Below you will find a chronological list of research projects in the Studies Program. You can search by issue or region by selecting the appropriate category. In addition to this sorting control, you can search for specific subjects within the alphabetical, regional, and issue categories by choosing from the selections in the drop-down menu below.
Each project page contains the name of the project director, a description of the project, a list of meetings it has held, and any related publications, transcripts, or videos.
The ExxonMobil Women and Development Series explores the ways in which governments, companies, and NGOs can promote economic development by focusing on women. With the generous support of the ExxonMobil, the series has so far examined such topics as women's role as change agents in the aftermath of the financial crisis and the potential of new technologies to promote women's economic empowerment in developing countries. Transcripts, audio, and video recordings of meetings in this series are available below.
This roundtable series brings together policymakers, scholars, and private sector specialists to explore the growing threats in cyberspace to the U.S. economy and security.
The U.S. Strategic African Partners roundtable series addresses issues of governance, corruption, insecurity and violence, national security, development and trade, and human rights in sub-Saharan Africa.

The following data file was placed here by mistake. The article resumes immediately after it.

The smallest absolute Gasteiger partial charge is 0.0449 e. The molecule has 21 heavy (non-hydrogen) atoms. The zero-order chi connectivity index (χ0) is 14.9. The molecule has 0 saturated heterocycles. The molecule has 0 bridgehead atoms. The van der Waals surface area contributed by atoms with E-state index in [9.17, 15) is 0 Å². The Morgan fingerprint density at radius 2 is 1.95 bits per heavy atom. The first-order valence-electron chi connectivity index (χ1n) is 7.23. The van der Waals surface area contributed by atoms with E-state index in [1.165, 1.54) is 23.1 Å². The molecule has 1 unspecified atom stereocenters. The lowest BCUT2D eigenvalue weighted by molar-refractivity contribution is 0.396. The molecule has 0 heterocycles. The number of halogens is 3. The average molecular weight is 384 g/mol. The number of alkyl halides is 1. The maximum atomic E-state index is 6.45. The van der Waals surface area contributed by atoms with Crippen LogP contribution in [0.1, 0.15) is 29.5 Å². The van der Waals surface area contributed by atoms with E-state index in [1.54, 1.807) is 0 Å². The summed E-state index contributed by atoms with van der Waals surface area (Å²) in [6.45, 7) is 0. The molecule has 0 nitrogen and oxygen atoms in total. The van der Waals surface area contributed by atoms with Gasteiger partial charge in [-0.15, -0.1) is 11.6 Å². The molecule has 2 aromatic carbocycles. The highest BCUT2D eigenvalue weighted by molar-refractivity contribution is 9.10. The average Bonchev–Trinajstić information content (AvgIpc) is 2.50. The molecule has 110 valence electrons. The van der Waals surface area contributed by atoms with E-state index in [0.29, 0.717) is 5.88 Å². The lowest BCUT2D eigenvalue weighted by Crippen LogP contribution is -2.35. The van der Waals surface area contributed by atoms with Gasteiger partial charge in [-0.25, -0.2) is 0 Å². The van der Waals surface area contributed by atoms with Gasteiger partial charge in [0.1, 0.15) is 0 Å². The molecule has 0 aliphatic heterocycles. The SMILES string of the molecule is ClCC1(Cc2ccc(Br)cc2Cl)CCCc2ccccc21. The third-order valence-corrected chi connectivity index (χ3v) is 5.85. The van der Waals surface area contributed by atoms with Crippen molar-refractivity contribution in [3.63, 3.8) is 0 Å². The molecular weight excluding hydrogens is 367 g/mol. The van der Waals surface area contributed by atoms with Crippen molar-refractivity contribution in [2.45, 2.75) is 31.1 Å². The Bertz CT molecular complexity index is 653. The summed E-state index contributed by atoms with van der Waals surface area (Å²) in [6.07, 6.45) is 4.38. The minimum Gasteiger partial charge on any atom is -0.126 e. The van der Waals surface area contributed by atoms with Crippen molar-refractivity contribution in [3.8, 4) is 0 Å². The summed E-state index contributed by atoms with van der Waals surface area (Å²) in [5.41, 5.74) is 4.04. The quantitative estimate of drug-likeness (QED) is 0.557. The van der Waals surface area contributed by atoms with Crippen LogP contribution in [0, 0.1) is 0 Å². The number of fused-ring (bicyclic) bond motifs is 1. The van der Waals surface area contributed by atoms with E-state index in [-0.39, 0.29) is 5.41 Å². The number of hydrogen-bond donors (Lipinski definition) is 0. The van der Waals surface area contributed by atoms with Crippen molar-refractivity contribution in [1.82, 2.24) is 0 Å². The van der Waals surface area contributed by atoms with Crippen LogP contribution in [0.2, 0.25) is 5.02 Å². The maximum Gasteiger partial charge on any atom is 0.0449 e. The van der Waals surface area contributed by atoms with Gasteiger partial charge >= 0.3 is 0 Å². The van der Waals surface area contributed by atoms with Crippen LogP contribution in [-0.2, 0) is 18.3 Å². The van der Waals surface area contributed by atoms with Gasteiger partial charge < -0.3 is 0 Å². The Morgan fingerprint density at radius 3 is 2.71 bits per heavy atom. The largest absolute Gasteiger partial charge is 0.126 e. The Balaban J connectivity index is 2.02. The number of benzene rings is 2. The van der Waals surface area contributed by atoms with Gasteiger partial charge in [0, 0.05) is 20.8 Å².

The CFR Africa program fosters discussion about how the United States can play a positive role in the region by strengthening the capacity of states to provide for their people and working with other African democracies on interests of mutual concern. The roundtables highlight the central importance of improving governance for peace, security, and development. The Africa program has a special focus on Nigeria and South Africa because of their size and strategic importance for the United States.
Conflict in the Middle East has been near the top of the American foreign policy agenda for a half century. Through discussions with academic experts and especially with current and former government officials, this roundtable series aims to inform the debate surrounding the Israeli-Palestinian conflict as well as other challenges facing the region. These roundtables discuss developments in the region and the goals and impact of U.S. actions, with an eye to deepening understanding of the Middle East and analyzing how to make U.S. foreign policy more effective.